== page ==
👉Put your phone on silent, limit the use of your computer to note taking  and be 100% present. It is indeed useless to inquire about the motivation of an employee if you are answering an email at the same time.

    👉Caring also rhymes with openness: make sure you remain accessible. A good manager is aware that each of his employees can go through difficult periods. He will adopt an open posture to help this employee approach a sensitive subject if he feels the need. For example, you can ask the question during your weekly 1:1 meetings "Are there any other topics you would like to discuss?" to give him the opportunity to speak on this matter. Communication drives the motivation of your team members. In addition, it helps prevent psychosocial disorders such as burnout.  

    👉Leave your office door open, offer team lunches. It is during these more spontaneous exchanges that an employee will find it easier to confide in the difficulty of an assignment or a family ordeal. The main thing is to encourage interactions, without ever being intrusive (the urgent email at midnight or on weekends, that's a no!).

  2. Set coherent, constructive and achievable goals. The SMART method is a perfect way to identify relevant goals for your team, SMART meaning “specific”, “measurable”, “ambitious”, “realistic” and “time-bound”. If you ask your team to double your subscriber base next month when you keep losing customers and no marketing budget can be allocated to this operation, it will not work, they will lose confidence ... Be realistic , while seeking the challenge. To know if the goals you set are consistent, don't hesitate to ask for feedback from your team. Setting good goals stems from a dialogue with each member of your team to make sure everyone is comfortable with their assignments.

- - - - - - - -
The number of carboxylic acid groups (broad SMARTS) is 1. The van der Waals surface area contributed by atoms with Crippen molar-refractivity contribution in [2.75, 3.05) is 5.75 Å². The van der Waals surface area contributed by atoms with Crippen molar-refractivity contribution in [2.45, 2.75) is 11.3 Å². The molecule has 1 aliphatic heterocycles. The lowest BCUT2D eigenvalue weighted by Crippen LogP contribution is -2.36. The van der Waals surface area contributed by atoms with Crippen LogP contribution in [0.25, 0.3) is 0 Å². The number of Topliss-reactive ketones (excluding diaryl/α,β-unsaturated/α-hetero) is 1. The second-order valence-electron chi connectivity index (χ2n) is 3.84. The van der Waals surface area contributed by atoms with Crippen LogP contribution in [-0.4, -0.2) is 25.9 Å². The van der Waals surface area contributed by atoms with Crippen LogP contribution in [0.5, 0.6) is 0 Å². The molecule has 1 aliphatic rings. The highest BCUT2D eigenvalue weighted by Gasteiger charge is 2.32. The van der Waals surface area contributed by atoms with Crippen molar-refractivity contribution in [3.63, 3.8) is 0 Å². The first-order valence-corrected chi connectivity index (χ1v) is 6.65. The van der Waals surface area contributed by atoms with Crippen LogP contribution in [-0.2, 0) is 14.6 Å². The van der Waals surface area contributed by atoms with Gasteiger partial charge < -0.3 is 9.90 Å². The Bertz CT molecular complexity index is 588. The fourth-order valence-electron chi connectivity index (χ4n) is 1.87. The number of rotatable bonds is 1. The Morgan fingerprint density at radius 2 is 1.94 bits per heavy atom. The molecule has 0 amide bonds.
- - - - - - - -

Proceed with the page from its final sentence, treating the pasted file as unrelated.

3. Adapt to the team and be flexible. It is important to individualize your discussions and to be flexible in the face of an unprecedented situation. If your employee needs to leave early to pick up their sick child, don't make it more difficult for them.

    Know the urgent and the important. “Many things are urgent, not all of them are important,” explains philosopher Charles Pépin, author of “The Virtues of Failure and Self-Confidence, a Philosophy”. The quality of life at work is one of the main concerns of employees, who now wish to work in positive environment. Your team member will appreciate your flexibility, and the confidence you give him will help him to work calmly after having dropped off his child to the doctor.

    Adapting also means knowing how to leave space for your teams, so that they can work well, create and concentrate. If you micro-manage your team, and impose too many Zoom meetings, they will feel infantilized and not in the right state of mind to come up with new ideas. On the contrary, they will be preoccupied, even tired, by so many constraints and rigidity. Many people, under the constant pressure of urgency and surveillance, become less efficient simply because they are stressed and frustrated. On the contrary, fulfillment at work is an important factor in the productivity and well-being of teams.